Funicular System

Main article: Penang Hill Railway

The Doppelmayr Garaventa 100-FUL Penang Hill coach at lower station.

The Penang Hill Railway in Penang is the funicular system in Malaysia. The system uses a single metre-gauge railway track, with a total length of 2 km (1.2 mi) and a passing loop in the middle. The inclination is around 52.9% at maximum and 18.8% at minimum. The system was first opened as a two-section system in 1923 and managed by the former George Town Municipality (now Penang Island City Council). On 1 February 1977, the ownership was transferred to the Penang State Government and a complete overhaul was done in 2010 to convert the system into a one-section railway.[41] The system travels through eight stations from the Lower Station at Air Itam to the Upper Station on top of the Penang Hill. Despite the upgrade done in 2010, the aging rail infrastructure had led to the system having several breakdowns as it could not support large number of passengers at certain times.[42]

Cable Transport

Main articles: Awana Skyway, Genting Skyway, and Langkawi Cable Car

Langkawi Cable Car Top Station, the two circular viewing platforms are visible

Cable transport in Malaysia is typically used in the tourism industry to transport tourists to the peak of a hill or highland using gondola lifts. As of May 2023, there are three cable transport systems built: Langkawi Cable Car, Awana Skyway and Genting Skyway. The former is located in Langkawi Island, while the latter two are located in Genting Highlands.

The Langkawi Cable Car, or Langkawi SkyCab, is a 2.2 km (1.4 mi) cable transport system transporting tourists to the peak of Mount Machinchang. The journey time takes around 15 minutes, and upon arrival, tourists are able to go to the Langkawi Sky Bridge via an inclined elevator. The construction of the cable car was realised following a survey of the most feasible method of public transportation on Mount Machinchang. The cable car commenced operations in 2003, owned by the Langkawi Development Authority (LADA) and operated by Panorama Langkawi Sdn Bhd.[43][44]

Another two cable car systems located in Genting Highlands are Awana Skyway and Genting Skyway. Awana Skyway is a three-station 2.4 km (1.5 mi) cable car system owned by Genting Malaysia Berhad.[45] From 1977 to 2014, the system used an aerial tramway lift and had two stations.[46][47] A newer mono cable gondola lift system was later constructed on the existing system and was subsequently opened in 2016. It uses 60mm diameter solid cable wire ropes with 22 pylons, making it safer compared to the previous system. The system now has three stations, taking passengers to either the Awana Station, Chin Swee Station or the SkyAvenue Station, with the whole trip taking around 10 minutes and with an operating speed of 6 m/s.[48]

Besides the Awana Skyway, Genting Skyway is also a gondola lift cable car system in Genting Highlands. The system was opened on 21 February 1997, with two stations from Gohtong Jaya to Highlands Hotel. With a length of 3.38 km (2.10 mi), the system now serves as an alternative route whenever Awana Skyway is closed for maintenance. The trip duration for this system is 15 minutes, much longer compared to its twin system. This system is also owned by Genting Malaysia Berhad.[49][50]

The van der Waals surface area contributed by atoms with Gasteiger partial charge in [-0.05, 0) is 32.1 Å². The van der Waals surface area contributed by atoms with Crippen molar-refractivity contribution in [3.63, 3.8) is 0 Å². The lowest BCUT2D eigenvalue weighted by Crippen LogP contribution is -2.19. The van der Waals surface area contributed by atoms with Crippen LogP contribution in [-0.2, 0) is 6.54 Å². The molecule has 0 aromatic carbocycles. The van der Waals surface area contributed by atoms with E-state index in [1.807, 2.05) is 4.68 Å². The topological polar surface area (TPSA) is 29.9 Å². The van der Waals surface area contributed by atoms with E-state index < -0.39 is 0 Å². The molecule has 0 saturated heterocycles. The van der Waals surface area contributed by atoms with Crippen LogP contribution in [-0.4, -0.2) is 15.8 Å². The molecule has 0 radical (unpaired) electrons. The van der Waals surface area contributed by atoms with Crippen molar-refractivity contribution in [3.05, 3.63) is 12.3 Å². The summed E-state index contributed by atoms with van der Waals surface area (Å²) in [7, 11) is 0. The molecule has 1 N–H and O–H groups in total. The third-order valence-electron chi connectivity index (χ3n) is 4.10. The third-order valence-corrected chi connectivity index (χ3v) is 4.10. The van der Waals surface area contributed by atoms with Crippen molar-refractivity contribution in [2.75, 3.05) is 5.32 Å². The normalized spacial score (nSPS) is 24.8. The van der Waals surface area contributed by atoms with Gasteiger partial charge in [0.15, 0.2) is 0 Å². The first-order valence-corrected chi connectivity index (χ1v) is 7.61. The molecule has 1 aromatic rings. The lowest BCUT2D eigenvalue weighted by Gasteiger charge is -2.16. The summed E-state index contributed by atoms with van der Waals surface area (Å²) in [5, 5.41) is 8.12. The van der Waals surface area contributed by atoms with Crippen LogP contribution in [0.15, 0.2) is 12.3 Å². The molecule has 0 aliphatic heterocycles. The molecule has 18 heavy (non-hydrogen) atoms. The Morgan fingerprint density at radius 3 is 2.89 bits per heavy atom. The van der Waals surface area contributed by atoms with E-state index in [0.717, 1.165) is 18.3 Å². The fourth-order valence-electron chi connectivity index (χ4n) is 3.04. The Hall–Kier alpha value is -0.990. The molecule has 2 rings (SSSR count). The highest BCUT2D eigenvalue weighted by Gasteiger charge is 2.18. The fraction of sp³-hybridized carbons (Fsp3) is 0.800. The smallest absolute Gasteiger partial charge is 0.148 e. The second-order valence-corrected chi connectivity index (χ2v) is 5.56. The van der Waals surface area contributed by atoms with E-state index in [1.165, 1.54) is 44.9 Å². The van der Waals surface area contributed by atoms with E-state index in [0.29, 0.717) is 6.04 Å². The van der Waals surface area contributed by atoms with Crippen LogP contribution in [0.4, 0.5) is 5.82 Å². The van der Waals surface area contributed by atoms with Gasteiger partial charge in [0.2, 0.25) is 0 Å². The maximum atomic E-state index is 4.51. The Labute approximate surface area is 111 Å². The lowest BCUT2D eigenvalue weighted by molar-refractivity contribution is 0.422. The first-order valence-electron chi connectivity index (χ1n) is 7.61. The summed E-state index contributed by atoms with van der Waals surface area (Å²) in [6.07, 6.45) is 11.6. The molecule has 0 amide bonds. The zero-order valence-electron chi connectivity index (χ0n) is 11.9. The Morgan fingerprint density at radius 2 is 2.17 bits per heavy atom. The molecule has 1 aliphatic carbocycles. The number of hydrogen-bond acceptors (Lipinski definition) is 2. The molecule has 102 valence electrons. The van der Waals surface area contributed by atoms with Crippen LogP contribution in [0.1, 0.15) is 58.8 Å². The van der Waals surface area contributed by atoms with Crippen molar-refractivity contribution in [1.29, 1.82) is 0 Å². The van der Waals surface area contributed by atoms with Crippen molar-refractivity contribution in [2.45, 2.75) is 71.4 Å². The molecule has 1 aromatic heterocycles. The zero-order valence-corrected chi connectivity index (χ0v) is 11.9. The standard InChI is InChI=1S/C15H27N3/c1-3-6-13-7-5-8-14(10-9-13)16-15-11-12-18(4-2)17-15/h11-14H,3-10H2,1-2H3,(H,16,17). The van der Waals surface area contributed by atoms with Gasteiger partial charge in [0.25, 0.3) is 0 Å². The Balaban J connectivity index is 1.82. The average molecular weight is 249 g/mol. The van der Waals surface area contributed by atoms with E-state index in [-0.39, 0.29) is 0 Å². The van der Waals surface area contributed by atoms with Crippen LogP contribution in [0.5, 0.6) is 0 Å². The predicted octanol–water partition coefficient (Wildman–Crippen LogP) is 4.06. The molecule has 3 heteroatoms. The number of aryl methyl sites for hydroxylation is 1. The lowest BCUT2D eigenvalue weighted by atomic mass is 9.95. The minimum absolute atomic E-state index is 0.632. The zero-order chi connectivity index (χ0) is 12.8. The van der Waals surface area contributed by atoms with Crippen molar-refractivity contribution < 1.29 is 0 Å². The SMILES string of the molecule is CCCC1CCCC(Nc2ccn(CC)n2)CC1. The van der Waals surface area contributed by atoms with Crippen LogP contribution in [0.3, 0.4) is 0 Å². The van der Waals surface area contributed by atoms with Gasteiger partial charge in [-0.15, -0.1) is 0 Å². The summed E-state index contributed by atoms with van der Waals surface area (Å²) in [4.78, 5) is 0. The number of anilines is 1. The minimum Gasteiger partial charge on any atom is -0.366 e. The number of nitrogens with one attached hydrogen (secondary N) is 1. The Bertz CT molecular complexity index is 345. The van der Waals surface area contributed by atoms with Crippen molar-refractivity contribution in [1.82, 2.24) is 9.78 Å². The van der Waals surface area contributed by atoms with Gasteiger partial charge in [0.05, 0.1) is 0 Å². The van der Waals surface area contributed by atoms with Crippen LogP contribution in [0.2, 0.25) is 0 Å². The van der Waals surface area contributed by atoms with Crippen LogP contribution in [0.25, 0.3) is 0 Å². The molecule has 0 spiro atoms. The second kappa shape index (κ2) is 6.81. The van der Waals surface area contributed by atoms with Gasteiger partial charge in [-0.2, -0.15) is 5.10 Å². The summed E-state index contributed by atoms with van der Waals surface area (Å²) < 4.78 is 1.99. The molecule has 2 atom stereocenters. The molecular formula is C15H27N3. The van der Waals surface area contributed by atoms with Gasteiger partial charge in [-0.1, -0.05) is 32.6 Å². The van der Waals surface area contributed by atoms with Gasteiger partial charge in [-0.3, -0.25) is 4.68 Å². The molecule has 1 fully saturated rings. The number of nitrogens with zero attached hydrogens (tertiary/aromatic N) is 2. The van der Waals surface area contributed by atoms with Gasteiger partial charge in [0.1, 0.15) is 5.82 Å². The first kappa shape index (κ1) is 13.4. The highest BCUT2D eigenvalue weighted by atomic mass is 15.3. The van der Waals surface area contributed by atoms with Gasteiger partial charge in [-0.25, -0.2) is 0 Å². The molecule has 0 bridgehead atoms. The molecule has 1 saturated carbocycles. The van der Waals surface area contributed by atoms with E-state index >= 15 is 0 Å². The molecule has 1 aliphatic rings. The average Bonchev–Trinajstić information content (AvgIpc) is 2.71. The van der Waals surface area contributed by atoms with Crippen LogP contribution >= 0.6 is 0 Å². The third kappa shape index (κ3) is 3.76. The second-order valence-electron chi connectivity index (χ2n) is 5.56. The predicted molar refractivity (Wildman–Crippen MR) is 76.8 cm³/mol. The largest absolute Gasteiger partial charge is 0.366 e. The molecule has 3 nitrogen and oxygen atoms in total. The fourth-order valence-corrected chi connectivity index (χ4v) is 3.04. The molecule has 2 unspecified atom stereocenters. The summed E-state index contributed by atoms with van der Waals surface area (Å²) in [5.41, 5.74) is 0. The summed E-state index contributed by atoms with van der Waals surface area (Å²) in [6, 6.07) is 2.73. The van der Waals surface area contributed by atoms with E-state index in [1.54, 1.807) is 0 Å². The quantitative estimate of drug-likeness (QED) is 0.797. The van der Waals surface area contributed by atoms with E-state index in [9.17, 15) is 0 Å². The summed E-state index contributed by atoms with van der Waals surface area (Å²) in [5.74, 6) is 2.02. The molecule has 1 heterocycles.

Rail-based public transport in Kuala Lumpur

Further information: Public transport in Kuala Lumpur § Rail

Commuter rail service

1 Batu Caves–Pulau Sebang Line
Between Batu Caves and Pulau Sebang/Tampin
27 stations over 135.6 km, operated by Keretapi Tanah Melayu (KTM)
2 Tanjung Malim–Port Klang Line
Between Tanjung Malim and Port Klang
33 stations over 127.5 km, operated by Keretapi Tanah Melayu (KTM)

Mass rapid transit (MRT) service

9 Kajang Line
Between Kwasa Damansara and Kajang
29 stations + 3 provisional over 46 km, operated by Rapid Rail
12 Putrajaya Line
Between Kwasa Damansara and Putrajaya Sentral
36 stations + 5 provisional over 57.7 km, operated by Rapid Rail
13 Circle Line
A loop-line between Bukit Kiara and UM
Currently in the pre-construction process, will consist of 31 stations over 50.8 km, operated by Rapid Rail

Light rapid transit (LRT) service

3 Ampang Line
Between Sentul Timur and Ampang
18 stations over 15 km, operated by Rapid Rail
4 Sri Petaling Line
Between Sentul Timur and Putra Heights
29 stations + 2 provisional over 37.6 km, operated by Rapid Rail
5 Kelana Jaya Line
Between Gombak and Putra Heights
37 stations over 46.4 km, operated by Rapid Rail
11 Shah Alam Line
Between Bandar Utama and Johan Setia
Currently under construction, will consist of 25 stations over 37 km, operated by Rapid Rail

Monorail service

8 KL Monorail
Between KL Sentral and Titiwangsa
11 stations over 8.6 km, operated by Rapid Rail

Airport rail link service

6 KLIA Ekspres
Non-stop between KL Sentral and KLIA T1 & KLIA T2
3 stations over 59.1 km, operated by Express Rail Link (ERL)
7 KLIA Transit
Between KL Sentral and KLIA T1 & KLIA T2
6 stations over 59.1 km, operated by Express Rail Link (ERL)
10 KL Sentral–Terminal Skypark Line
Limited express between KL Sentral and Terminal Skypark
3 stations over 24.5 km, operated by Keretapi Tanah Melayu (KTM), currently suspended

Railway operators

Keretapi Tanah Melayu Berhad